Qatar, Kuwait, Oman and Bahrain technically, politically are not ready to implement the levy
Four GCC states need more time on VAT, IMF official says
Qatar, Kuwait, Oman and Bahrain need more time to introduce VAT because technically and politically they are not ready for the 5 per cent levy, which was implemented in Saudi Arabia and the UAE in January, an IMF official said.
“Technically they should be able to be ready in a year and a half,” Abdelhak Senhadji, deputy director of the fiscal affairs department at the IMF told The National. “Of course there is the issue of political will to introduce it.”
The IMF is working with the four GCC state, which are expected to introduce VAT as part of a GCC-wide agreement struck in 2016 to implement the levy across the six-member economic bloc, Mr Senhadji said.
Arabian Gulf countries are introducing taxes to help narrow fiscal deficits that have widened since 2015 because of the oil price slump from the mid-2014 high of $115 a barrel to the trough of less than $30 a barrel in the beginning of 2016. Saudi Arabia and the UAE have been leaders in tax reforms, with the introduction of VAT this year and excise taxes on energy drinks, fizzy drinks and cigarettes last year. Bahrain introduced excise taxes in December.
“The fact is that [there was] political resistance in some countries [and] they were not ready technically to introduce VAT, so the UAE and Saudi put a lot of resources to get ready for the VAT while the other countries have not,” said Mr Senhadji.
The introduction of VAT in Bahrain will be suspended until a joint committee involving the cabinet and parliament agrees on a new structure to distribute aid to lower-income Bahrainis, Reuters reported last month.
The fund has estimated that the introduction of VAT in the region could generate new revenue of 1.5 to 3 per cent of non-oil GDP.
According to Oxford Economics, 5 per cent VAT will lift inflation by 2 to 4 per cent in Saudi Arabia and the UAE, the two largest Arab economies, but will have little impact on GDP growth, given the counter-measures taken by the authorities.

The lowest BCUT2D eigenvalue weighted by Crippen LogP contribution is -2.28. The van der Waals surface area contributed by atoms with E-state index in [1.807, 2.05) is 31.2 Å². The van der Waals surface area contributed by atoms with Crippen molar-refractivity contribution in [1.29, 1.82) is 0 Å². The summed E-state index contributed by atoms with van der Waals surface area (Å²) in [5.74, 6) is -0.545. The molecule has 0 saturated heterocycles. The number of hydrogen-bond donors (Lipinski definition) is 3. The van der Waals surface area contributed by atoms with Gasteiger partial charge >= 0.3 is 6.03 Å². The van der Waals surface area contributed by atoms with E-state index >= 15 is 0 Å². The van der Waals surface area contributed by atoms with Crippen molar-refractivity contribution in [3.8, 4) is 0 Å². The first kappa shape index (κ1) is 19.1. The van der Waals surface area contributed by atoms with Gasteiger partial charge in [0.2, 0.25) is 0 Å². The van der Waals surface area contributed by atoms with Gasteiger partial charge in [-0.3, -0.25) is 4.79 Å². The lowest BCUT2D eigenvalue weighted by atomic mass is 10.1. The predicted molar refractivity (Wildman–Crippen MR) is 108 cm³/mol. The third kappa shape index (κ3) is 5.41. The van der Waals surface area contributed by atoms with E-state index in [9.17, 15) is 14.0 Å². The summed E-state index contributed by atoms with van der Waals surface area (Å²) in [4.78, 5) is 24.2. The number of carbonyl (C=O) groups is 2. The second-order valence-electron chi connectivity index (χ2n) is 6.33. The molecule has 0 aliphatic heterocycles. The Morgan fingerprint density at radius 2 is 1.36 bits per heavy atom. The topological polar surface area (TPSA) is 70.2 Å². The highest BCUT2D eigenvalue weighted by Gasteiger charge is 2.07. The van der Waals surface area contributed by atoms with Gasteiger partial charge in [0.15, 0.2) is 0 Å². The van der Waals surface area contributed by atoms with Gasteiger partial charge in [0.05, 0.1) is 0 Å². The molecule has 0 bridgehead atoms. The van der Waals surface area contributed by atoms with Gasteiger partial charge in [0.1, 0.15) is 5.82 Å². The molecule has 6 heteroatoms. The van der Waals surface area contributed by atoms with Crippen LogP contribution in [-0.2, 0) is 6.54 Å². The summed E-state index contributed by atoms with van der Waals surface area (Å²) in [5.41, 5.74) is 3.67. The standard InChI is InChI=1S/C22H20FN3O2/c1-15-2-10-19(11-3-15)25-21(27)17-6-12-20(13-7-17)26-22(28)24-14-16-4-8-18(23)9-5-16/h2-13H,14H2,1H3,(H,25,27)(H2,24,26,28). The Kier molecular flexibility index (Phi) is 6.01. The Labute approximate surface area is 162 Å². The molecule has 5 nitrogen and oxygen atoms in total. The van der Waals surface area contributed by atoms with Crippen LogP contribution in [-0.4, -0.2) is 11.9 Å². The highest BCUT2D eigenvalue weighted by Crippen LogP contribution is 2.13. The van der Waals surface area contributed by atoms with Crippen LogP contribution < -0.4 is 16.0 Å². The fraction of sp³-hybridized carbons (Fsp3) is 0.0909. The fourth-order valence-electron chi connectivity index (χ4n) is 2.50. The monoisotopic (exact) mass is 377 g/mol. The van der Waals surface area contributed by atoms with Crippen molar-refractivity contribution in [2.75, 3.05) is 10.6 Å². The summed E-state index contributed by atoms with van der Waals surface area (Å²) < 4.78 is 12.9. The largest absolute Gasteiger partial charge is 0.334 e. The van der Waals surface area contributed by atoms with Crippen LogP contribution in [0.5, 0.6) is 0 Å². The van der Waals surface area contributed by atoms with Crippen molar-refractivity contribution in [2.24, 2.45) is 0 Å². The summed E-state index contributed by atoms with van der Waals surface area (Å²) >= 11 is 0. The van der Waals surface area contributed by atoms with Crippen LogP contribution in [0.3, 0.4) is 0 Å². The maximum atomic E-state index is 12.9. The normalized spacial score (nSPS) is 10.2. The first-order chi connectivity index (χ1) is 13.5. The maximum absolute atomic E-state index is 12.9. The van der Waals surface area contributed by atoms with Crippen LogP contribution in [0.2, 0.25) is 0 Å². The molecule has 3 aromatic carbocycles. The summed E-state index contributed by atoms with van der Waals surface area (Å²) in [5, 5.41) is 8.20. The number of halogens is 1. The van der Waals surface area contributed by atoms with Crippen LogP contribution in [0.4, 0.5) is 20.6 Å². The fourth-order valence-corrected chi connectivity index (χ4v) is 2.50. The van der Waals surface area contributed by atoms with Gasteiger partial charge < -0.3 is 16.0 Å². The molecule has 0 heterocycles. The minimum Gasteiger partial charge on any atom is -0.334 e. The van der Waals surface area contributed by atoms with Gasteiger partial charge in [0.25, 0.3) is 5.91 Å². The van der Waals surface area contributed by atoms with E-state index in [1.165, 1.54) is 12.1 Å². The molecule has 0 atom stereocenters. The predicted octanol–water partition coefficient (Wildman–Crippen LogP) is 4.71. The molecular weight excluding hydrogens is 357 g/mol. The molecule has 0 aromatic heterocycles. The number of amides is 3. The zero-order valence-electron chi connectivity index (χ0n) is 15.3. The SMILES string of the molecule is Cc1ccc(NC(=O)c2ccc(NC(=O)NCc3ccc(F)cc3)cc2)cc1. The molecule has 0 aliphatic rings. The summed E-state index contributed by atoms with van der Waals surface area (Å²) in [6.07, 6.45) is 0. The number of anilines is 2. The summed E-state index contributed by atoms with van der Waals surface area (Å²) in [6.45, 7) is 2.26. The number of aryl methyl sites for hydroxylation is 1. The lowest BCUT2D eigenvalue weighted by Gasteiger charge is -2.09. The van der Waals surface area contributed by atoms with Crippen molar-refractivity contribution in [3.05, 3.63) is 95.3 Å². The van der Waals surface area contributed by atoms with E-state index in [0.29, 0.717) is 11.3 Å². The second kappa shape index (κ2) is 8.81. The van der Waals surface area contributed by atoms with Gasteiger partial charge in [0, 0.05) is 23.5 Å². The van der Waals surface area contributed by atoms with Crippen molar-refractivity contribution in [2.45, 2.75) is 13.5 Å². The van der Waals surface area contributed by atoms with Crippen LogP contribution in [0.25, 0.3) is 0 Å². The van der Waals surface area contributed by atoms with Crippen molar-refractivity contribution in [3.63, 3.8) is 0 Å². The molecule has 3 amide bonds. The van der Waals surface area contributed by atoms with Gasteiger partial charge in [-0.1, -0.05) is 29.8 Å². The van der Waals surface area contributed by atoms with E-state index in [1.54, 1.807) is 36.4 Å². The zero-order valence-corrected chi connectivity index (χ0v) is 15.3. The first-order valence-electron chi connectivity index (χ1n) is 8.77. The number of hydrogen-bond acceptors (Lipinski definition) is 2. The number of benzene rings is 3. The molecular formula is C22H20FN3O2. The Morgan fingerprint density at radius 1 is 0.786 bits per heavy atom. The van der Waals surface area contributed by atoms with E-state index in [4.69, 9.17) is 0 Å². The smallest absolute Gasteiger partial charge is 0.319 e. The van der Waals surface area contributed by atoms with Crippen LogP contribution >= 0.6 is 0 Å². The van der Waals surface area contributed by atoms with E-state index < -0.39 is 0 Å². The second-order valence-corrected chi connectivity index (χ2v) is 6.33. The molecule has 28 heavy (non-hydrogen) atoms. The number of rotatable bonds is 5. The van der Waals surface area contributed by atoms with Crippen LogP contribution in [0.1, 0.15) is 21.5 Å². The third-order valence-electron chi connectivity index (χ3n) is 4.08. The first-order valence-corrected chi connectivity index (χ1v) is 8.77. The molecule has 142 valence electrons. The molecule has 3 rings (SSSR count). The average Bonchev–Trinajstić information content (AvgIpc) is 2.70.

Saudi Arabia has approved a series of bonuses for public sector employees, military personnel, pensioners, students and beneficiaries of social services for a year starting from January 1 to help mitigate the impact of VAT and energy price increases.
The IMF expects minimal impact on inflation and GDP growth as well.
“It is a transitory effect: when you introduceVAT prices will go up but then over time they will decline,” Mr Senhadji said. “It will have a small effect on GDP, but again [based on] experiences from around the world, particularly for low levels of VAT, we don’t see that as a major negative impact on growth.”
Governments in the region could introduce more taxes to help lift revenue, on top of reducing spending, he added.
Property taxes are “fair” because people who are well-off will pay more taxes, but introducing corporate taxes is more problematic.
“You can’t take your property in a suitcase and leave with it, but capital is much more mobile,” said Mr Senhajdi. “This [introducing corporate taxes] is a decision you can’t make in isolation. You have to think of what other countries are providing in terms of taxes and incentives and other incentives for attracting investments and this a world-wide issue.”
The UAE Government is considering introducing new taxes in addition to the 5 per cent VAT, but has no plans to introduce income tax for the time being, the Ministry of Finance said in December.
While introducing income tax could help boost revenue, many considerations have to be taken into account, said Mr Senhadji.
“There is scope, of course, to raise more revenue with income tax,” he said.
"The question is much more [about] what is politically feasible, what is socially advisable, [and] what economically makes sense.”